Only a week ago Ramzan vowed to stop ISIS from getting into Chechnya, what he should have added was the word “further” as in “further into Chechnya”. ISIS and the associated support acts are already there. Murdering, bombing, destroying and recruiting young men and women disillusioned with life and now radicalised through Islam. Terror attacks are very regular in Chechnya and the region, they are Islamic-based and wanting to drag teh region into the same chaos we see in Syria. The number of recruits from Russia itself is disputed, though a recent case from Voronezh of a disturbed young woman who found refuge in Islam and was shunted off to Syria (via Turkey) to become the wife of a fighter surprised not many.


Chechnya is a frontline against the most violent strains of Islam and even though the normality I felt in Grozny and at the Akhmat Arena was real, Qatar, Saudi and Western supported fundamentalists are doing their best to increase their foothold. Unfortunately the leader of the Chechens is not helping to stem this tide with both his actions and lack of action.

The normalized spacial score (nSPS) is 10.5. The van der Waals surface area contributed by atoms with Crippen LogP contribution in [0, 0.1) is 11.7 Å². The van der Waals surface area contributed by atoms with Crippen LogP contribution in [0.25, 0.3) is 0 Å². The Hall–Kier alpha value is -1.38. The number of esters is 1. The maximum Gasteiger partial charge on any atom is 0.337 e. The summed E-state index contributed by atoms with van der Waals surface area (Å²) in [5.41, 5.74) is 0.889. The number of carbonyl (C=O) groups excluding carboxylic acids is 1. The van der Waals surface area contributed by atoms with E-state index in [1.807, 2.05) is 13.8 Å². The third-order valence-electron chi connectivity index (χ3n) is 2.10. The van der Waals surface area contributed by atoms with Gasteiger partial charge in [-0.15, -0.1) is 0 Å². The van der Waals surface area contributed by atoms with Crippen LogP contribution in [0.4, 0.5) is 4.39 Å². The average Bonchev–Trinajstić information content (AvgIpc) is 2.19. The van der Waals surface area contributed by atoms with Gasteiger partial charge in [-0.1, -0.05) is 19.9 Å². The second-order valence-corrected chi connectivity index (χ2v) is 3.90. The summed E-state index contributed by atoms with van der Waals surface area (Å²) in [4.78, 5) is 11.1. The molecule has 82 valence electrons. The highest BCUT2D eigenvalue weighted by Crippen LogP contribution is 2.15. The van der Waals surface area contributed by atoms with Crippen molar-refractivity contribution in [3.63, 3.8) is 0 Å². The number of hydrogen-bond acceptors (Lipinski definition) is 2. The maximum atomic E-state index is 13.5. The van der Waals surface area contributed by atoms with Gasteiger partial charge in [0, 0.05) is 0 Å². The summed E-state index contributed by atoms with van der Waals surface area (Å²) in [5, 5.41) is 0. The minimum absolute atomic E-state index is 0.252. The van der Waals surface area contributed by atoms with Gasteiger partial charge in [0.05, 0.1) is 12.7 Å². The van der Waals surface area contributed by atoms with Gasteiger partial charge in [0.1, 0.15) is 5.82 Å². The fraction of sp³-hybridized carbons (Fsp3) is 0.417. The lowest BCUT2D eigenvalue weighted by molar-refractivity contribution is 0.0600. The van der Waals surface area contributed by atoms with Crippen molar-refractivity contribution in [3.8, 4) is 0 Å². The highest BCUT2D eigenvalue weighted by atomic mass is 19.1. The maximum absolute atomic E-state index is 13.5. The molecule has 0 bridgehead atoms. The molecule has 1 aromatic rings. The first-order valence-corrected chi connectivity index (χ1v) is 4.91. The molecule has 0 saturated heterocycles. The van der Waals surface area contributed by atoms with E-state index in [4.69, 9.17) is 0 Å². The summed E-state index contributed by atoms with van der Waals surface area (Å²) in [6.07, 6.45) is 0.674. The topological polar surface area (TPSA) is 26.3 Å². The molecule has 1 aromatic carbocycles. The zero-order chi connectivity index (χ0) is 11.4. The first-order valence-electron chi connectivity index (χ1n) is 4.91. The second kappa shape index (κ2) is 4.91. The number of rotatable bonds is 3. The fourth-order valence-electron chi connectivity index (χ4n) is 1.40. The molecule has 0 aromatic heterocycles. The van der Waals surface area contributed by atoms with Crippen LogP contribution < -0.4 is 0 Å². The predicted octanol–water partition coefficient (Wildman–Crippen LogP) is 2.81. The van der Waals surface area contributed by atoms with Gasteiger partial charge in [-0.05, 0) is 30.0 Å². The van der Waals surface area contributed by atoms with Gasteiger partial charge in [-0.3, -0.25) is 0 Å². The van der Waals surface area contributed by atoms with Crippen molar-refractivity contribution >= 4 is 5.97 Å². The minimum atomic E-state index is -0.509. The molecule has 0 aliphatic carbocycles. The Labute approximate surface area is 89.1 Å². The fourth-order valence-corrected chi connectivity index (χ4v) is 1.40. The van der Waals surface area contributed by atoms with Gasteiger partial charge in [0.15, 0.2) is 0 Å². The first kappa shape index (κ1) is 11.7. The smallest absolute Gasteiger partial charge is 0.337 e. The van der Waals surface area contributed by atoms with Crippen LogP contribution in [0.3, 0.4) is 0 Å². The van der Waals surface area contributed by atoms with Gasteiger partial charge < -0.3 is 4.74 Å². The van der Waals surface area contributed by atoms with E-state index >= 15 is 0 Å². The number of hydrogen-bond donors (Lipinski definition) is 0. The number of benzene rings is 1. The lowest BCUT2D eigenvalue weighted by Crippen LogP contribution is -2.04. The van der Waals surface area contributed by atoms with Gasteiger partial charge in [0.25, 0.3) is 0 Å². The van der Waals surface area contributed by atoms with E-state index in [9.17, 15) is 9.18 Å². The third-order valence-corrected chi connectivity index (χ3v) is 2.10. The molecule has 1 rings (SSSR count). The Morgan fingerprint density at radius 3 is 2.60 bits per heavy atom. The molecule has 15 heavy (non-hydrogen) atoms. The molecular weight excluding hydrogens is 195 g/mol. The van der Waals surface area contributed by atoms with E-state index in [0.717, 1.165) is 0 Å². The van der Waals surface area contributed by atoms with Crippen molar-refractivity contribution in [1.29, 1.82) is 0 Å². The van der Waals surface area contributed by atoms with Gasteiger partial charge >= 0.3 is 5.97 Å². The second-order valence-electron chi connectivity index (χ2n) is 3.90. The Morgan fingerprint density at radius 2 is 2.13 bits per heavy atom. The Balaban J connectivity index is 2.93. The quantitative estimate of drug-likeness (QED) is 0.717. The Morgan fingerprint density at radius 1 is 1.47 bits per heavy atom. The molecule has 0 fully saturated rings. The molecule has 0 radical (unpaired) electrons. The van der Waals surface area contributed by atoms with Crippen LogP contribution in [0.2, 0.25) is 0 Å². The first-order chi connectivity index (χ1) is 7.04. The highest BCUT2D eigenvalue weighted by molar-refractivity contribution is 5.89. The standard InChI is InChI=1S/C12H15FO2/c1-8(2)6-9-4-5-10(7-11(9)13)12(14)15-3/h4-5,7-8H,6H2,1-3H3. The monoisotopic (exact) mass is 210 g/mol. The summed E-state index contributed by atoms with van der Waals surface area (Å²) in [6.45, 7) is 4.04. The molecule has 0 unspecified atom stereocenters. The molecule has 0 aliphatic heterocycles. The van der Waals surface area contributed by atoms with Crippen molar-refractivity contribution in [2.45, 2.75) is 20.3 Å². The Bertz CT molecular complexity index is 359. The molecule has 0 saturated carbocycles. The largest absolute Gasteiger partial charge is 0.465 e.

But away from geopolitics and all that, this is about football and how it is, and can be even more, a force for good. Terek tried a “western” style, and it backfired because of who they chose. Ruud Gullit’s period as manager of Terek lasted only five months in 2011 and while there was an attempt to paint his failure in a “party boy lifestyle” light, it was basically down to the fact that he was not particularly good as a coach and at motivating the local players.

Young Chechen players are as good as any found in Europe, though they need to be understood to get the best from them, the Dutch way was never going to work and it spoiled the chances for foreign coaches to come in and bring the club forward. Terek have been a force for good in Chechnya and their survival in the Premier League is testament to their owner (Kadyrov) and his officials, though they are now stuck in the middle, seriously so.